File photo: Agencies
The European economy was hit by its sharpest recorded contraction in the second quarter, with GDP down 12.1 percent in the eurozone and 11.9 percent across the EU.
The official Eurostat agency said that, with much of the economy paralysed by coronavirus lockdowns, the fall was "by far" the largest since it began recording the figure in 1995.
"It is a shocking drop, but completely understandable as the economy was shut for a considerable period during the quarter," said Bert Colijn, senior economist at ING Bank.
"It therefore doesn't tell us all that much about the general state of the economy, which is usually why one would look at GDP figures in the first place."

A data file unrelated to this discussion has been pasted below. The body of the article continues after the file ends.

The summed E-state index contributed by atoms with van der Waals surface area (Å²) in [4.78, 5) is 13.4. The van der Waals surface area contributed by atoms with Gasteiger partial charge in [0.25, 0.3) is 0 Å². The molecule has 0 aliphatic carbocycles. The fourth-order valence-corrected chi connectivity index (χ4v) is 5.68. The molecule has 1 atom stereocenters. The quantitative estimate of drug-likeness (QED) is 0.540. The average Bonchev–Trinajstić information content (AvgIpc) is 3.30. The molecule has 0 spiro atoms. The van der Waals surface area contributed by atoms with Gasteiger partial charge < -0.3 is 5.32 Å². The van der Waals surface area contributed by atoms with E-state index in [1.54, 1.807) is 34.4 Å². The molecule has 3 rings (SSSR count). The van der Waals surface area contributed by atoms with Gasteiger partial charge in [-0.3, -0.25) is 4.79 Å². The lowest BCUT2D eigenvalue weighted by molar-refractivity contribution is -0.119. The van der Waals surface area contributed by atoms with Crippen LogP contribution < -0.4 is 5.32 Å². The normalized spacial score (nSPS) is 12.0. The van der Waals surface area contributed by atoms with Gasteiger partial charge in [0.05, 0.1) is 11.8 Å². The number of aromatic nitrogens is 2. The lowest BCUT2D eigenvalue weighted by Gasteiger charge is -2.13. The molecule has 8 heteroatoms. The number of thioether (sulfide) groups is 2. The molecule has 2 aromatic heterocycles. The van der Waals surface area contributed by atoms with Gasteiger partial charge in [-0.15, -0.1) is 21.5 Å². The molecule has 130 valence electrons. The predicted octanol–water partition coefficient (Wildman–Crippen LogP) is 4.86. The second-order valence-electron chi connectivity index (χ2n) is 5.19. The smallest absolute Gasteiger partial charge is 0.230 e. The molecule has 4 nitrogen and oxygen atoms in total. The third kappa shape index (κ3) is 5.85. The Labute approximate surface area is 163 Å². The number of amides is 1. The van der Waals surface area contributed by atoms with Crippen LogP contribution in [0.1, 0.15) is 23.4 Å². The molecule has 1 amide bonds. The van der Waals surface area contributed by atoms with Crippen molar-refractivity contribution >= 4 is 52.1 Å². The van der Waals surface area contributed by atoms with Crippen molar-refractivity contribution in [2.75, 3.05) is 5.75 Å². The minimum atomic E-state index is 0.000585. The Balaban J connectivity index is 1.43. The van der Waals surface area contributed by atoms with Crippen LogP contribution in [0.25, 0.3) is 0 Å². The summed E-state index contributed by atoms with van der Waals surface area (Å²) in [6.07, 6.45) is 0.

The figures suggest that the decline has been similar in major economies Germany, France and Italy, but analyst Colijn warned that Spain is facing a "prolonged slump".
If countries continue to relax their coronavirus measures there could be a fairly rapid recovery, but analysts played down the chance of a immediate "V-shaped" rebound.
"The hard part of this recovery is set to start about now," Colijn said.
Meanwhile Eurozone inflation rose slightly to 0.4 percent in July.
The figure is up on June's 0.3 percent but is still well off the European Central Bank's target of just below two percent, according to Eurostat.